Tyler Farrar (Garmin-Sharp)
As one of five North Americans in Garmin’s line-up, Tyler Farrar enters this year’s Tour de France with the newfound confidence of a stage winner, but without a win in 2012. He beat Mark Cavendish with a superb leadout in stage 3 — on the Fourth of July — in last year’s Tour.
Outside of second place at the GP Scheldeprijs, a Belgian semi-classic for the sprinters, Farrar has had a relatively quiet season thus far. He abandoned the Giro d’Italia after a heavy fall in stage 6. He is, however, the undisputed king of North American sprinters, and the soon-to-be Olympian should be at his best this July. Farrar will be one to watch for the sprints not only for his own prowess — he has consistently been one of the three top sprinters in recent Tours — but for the sprint battle in which he will take part.
Farrar will go head-to-head against Cavendish (Sky), Matthew Goss (Orica-GreenEdge), Marcel Kittel (Argos-Shimano), André Greipel (Lotto-Belisol), Peter Sagan (Liquigas-Cannondale), Alessandro Petacchi (Lampre-ISD) and J.J. Rojas (Movistar). Another Tour de France stage victory for Farrar would serve as a huge boost in confidence for him as he will face much of the same opposition in the Olympic road race the weekend after the Tour’s finish on the Champs Élysées.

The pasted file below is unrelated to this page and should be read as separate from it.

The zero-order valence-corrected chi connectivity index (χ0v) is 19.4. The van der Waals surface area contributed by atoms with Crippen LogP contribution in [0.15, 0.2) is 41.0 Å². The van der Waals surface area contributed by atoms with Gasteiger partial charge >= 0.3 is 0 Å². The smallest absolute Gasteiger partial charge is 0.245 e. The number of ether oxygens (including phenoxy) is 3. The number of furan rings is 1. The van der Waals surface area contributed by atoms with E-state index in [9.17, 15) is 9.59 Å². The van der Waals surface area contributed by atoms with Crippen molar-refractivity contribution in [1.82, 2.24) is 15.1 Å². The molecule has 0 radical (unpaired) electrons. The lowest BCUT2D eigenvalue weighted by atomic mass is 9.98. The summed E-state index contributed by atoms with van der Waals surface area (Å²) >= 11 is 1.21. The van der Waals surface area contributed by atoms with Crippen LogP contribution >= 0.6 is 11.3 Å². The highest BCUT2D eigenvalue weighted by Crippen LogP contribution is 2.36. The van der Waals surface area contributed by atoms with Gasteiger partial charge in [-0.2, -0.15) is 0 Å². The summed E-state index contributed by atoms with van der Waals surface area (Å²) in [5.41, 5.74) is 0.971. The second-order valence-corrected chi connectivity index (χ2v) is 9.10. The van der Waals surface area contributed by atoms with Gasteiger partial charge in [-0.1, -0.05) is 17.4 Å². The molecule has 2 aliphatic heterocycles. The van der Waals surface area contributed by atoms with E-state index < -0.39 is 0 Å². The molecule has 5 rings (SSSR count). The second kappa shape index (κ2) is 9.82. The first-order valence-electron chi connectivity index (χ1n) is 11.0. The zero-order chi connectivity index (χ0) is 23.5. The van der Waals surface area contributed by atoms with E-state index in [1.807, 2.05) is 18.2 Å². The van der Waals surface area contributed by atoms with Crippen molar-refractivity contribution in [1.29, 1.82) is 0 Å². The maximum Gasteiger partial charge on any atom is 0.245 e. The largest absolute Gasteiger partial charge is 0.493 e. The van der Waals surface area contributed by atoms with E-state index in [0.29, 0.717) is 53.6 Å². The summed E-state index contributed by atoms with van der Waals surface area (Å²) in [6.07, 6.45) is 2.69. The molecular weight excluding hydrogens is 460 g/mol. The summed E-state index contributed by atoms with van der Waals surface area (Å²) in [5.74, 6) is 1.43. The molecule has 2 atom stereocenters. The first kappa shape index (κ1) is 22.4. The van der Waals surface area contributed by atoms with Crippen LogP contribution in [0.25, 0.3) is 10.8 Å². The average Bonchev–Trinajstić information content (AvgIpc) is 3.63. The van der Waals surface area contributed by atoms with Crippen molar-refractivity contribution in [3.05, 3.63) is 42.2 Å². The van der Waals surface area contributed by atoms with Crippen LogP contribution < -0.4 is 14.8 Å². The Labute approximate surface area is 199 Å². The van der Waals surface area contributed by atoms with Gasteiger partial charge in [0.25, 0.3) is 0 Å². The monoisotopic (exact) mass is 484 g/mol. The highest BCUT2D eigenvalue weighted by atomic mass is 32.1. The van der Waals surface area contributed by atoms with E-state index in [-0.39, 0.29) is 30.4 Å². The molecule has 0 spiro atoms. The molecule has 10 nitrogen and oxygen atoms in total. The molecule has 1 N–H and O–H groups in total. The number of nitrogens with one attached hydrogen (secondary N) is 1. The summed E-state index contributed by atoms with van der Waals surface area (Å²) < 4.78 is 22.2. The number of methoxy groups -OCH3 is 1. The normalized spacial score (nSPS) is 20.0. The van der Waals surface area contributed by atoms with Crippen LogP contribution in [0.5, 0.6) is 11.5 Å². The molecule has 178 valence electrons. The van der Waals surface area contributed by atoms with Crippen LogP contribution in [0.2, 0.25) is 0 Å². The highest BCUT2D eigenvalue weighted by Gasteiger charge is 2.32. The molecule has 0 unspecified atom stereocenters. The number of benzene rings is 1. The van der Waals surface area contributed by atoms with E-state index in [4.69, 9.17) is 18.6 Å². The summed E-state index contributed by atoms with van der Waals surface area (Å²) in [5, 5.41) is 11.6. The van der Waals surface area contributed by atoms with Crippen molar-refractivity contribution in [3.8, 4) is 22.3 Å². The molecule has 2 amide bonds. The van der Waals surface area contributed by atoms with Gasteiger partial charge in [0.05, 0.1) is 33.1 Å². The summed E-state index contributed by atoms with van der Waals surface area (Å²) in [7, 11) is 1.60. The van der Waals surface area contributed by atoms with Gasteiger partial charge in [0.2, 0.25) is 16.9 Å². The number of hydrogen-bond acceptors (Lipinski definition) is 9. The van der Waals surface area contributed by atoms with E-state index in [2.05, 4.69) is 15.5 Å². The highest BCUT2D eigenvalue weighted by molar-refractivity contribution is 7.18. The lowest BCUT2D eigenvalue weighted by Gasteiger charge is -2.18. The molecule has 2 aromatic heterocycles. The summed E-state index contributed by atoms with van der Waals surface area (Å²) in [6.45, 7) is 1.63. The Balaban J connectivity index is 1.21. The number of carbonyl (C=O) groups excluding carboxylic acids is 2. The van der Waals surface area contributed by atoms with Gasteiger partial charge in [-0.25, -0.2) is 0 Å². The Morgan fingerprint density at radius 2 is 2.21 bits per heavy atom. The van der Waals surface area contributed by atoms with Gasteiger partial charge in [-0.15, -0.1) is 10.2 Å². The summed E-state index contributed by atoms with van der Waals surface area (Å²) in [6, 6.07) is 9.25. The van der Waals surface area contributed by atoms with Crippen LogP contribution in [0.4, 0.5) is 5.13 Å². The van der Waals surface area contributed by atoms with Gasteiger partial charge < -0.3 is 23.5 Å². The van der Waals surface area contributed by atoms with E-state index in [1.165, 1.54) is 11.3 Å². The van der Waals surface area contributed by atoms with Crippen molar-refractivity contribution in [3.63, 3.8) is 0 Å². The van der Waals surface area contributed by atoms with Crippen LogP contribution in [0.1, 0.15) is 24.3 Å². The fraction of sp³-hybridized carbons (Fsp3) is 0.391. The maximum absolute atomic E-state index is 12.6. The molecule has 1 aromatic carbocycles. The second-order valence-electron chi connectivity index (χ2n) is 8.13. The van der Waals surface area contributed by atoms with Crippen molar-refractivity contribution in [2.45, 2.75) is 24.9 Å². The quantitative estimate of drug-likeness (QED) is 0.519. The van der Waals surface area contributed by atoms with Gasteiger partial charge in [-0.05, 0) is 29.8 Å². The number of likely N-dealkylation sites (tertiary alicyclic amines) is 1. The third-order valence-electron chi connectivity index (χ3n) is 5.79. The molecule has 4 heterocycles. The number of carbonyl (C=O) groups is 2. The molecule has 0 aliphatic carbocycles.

The Washington native has risen through the ranks from being Gord Fraser’s apprentice at Health Net to a two-year assignment with Cofidis to a position as the top sprinter for the American ProTeam. His path to a Tour stage win has been bumpy, however. Farrar’s father, Ed, was hit by a car while riding in late 2008 and was paralyzed from the chest down. In May of 2011, Farrar’s close friend Wouter Weylandt died in a crash at the Giro d’Italia. Farrar dedicated his stage win in 2011 to Weylandt and has slowly put the crash behind him. A bike race is small potatoes in the face of such tragedy, but a Tour stage win is the pinnacle of the sport for a pure sprinter and a second would go a long way to send Farrar to London with medal contention on the top of his mind.